The Atlantic Coast Conference (ACC) has followed in the steps of the NCAA and removed neutral-site championship events from the state of North Carolina for the 2016-17 academic year.

Yesterday, the NCAA took the major step of removing all championship events from the state in protest of House Bill 2 (HB2), the controversial law that allows for the discrimination of members of the transgender community. The ACC, which is a conference under the NCAA umbrella, was likely forced to follow suit because of the NCAA's decision.

ACC events going elsewhere.

The most significant event removed from the state is the ACC Championship Game, a football game scheduled to take place on December 3rd that would have likely decided who made this year's College Football Playoff. The game, which was scheduled to take place in Charlotte, will have its venue announced at a later date.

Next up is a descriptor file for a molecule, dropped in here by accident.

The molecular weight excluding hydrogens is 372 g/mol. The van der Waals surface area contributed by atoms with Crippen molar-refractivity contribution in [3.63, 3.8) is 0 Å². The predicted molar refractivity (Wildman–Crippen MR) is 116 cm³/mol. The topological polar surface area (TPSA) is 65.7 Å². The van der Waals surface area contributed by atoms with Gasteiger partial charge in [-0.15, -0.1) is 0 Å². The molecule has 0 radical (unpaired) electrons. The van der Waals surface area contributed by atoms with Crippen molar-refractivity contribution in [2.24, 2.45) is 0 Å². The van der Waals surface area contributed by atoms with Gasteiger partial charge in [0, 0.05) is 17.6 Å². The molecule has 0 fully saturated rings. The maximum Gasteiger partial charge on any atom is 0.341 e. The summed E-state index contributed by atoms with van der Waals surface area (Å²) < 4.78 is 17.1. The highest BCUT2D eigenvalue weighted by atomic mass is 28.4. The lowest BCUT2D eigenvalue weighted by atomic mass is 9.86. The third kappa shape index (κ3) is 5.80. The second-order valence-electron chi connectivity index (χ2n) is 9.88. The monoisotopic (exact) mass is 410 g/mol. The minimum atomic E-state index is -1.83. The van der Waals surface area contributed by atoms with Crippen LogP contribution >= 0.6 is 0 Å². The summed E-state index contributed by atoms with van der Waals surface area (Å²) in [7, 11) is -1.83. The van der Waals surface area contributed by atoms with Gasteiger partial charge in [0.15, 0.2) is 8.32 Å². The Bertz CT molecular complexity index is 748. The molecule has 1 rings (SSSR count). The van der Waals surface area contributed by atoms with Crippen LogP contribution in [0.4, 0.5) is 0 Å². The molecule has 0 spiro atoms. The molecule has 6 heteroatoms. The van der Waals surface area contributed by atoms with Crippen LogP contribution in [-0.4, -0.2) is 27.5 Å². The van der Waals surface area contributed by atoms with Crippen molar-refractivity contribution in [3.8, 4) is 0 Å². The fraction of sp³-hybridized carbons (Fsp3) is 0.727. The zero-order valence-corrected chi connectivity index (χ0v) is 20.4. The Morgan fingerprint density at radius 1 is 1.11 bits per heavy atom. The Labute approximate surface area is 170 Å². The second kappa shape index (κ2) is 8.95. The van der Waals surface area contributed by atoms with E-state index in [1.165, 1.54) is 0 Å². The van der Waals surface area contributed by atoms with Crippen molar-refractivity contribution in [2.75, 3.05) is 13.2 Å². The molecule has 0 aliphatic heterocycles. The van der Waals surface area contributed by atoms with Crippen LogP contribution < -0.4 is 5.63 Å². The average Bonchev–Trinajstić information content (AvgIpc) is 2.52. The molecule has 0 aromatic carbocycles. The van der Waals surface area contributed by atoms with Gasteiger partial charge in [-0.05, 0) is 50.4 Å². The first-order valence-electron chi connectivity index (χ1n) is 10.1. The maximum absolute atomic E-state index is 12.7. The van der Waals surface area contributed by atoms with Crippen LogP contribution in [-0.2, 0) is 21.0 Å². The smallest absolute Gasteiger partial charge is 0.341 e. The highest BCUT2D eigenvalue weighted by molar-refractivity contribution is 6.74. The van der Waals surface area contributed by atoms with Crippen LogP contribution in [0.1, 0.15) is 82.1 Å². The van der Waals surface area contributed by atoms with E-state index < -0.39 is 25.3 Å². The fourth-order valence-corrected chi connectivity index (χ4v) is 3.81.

Other events that have been removed from the state as a result of the ACC's decision include conference tournament events forbaseball, women's basketball, women's soccer, men's and women's swimming and diving, men's and women's tennis, and men's and women's golf. Events scheduled to take place on campus sites in North Carolina, whether currently scheduled or not, will be allowed to remain at their location.

HB2 controversy.

The NCAA and ACC aren't the first entities to decide to move out of North Carolina as a result of the HB2 law. The NBA already announced the relocation of the 2017 NBA All-Star Weekend from Charlotte, North Carolina to New Orleans, Louisiana. Musicians and performerslikeBruce Springsteenhave decided to either cancel or postpone their shows in the state until the law is repealed or altered.

The law forces North Carolina citizens to use bathrooms in government buildings that correspond with the sex on their birth certificate, rather than the gender they may associate with themselves. There has been public outcry from the LGBT community to repeal the law, but Governor Pat McCrory (Republican), who is running for reelection, has stood firm on keeping the law in place.

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